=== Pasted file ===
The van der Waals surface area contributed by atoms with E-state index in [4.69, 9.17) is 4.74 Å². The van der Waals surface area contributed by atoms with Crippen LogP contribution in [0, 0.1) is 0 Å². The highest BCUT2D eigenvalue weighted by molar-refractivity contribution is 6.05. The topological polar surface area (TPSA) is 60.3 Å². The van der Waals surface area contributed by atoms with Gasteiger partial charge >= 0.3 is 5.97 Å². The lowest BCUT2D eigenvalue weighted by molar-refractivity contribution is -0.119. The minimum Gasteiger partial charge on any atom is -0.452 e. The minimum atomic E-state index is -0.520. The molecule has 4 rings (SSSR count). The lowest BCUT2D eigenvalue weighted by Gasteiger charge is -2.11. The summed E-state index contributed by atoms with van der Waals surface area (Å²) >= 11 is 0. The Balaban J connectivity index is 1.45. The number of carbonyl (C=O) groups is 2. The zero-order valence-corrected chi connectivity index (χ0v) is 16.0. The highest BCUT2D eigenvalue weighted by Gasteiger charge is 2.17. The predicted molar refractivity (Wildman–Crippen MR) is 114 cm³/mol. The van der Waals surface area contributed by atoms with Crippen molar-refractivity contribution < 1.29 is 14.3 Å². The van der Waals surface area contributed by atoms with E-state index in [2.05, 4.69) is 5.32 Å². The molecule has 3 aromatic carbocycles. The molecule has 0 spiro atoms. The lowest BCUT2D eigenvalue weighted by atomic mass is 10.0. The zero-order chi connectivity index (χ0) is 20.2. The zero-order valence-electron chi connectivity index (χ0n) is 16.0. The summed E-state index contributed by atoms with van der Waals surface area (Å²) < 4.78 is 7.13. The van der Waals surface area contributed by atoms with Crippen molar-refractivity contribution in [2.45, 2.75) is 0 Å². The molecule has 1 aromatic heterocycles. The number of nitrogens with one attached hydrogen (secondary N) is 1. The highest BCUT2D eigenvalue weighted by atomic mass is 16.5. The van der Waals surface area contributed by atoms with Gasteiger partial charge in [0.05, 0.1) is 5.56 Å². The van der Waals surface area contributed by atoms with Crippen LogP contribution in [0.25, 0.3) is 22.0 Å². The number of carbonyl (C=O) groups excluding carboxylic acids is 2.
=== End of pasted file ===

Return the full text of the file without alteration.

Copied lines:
The van der Waals surface area contributed by atoms with E-state index in [4.69, 9.17) is 4.74 Å². The van der Waals surface area contributed by atoms with Crippen LogP contribution in [0, 0.1) is 0 Å². The highest BCUT2D eigenvalue weighted by molar-refractivity contribution is 6.05. The topological polar surface area (TPSA) is 60.3 Å². The van der Waals surface area contributed by atoms with Gasteiger partial charge >= 0.3 is 5.97 Å². The lowest BCUT2D eigenvalue weighted by molar-refractivity contribution is -0.119. The minimum Gasteiger partial charge on any atom is -0.452 e. The minimum atomic E-state index is -0.520. The molecule has 4 rings (SSSR count). The lowest BCUT2D eigenvalue weighted by Gasteiger charge is -2.11. The summed E-state index contributed by atoms with van der Waals surface area (Å²) >= 11 is 0. The Balaban J connectivity index is 1.45. The number of carbonyl (C=O) groups is 2. The zero-order valence-corrected chi connectivity index (χ0v) is 16.0. The highest BCUT2D eigenvalue weighted by Gasteiger charge is 2.17. The predicted molar refractivity (Wildman–Crippen MR) is 114 cm³/mol. The van der Waals surface area contributed by atoms with Crippen molar-refractivity contribution < 1.29 is 14.3 Å². The van der Waals surface area contributed by atoms with E-state index in [2.05, 4.69) is 5.32 Å². The molecule has 3 aromatic carbocycles. The molecule has 0 spiro atoms. The lowest BCUT2D eigenvalue weighted by atomic mass is 10.0. The zero-order chi connectivity index (χ0) is 20.2. The zero-order valence-electron chi connectivity index (χ0n) is 16.0. The summed E-state index contributed by atoms with van der Waals surface area (Å²) < 4.78 is 7.13. The van der Waals surface area contributed by atoms with Crippen molar-refractivity contribution in [2.45, 2.75) is 0 Å². The molecule has 1 aromatic heterocycles. The number of nitrogens with one attached hydrogen (secondary N) is 1. The highest BCUT2D eigenvalue weighted by atomic mass is 16.5. The van der Waals surface area contributed by atoms with Gasteiger partial charge in [0.05, 0.1) is 5.56 Å². The van der Waals surface area contributed by atoms with Crippen LogP contribution in [0.25, 0.3) is 22.0 Å². The number of carbonyl (C=O) groups excluding carboxylic acids is 2.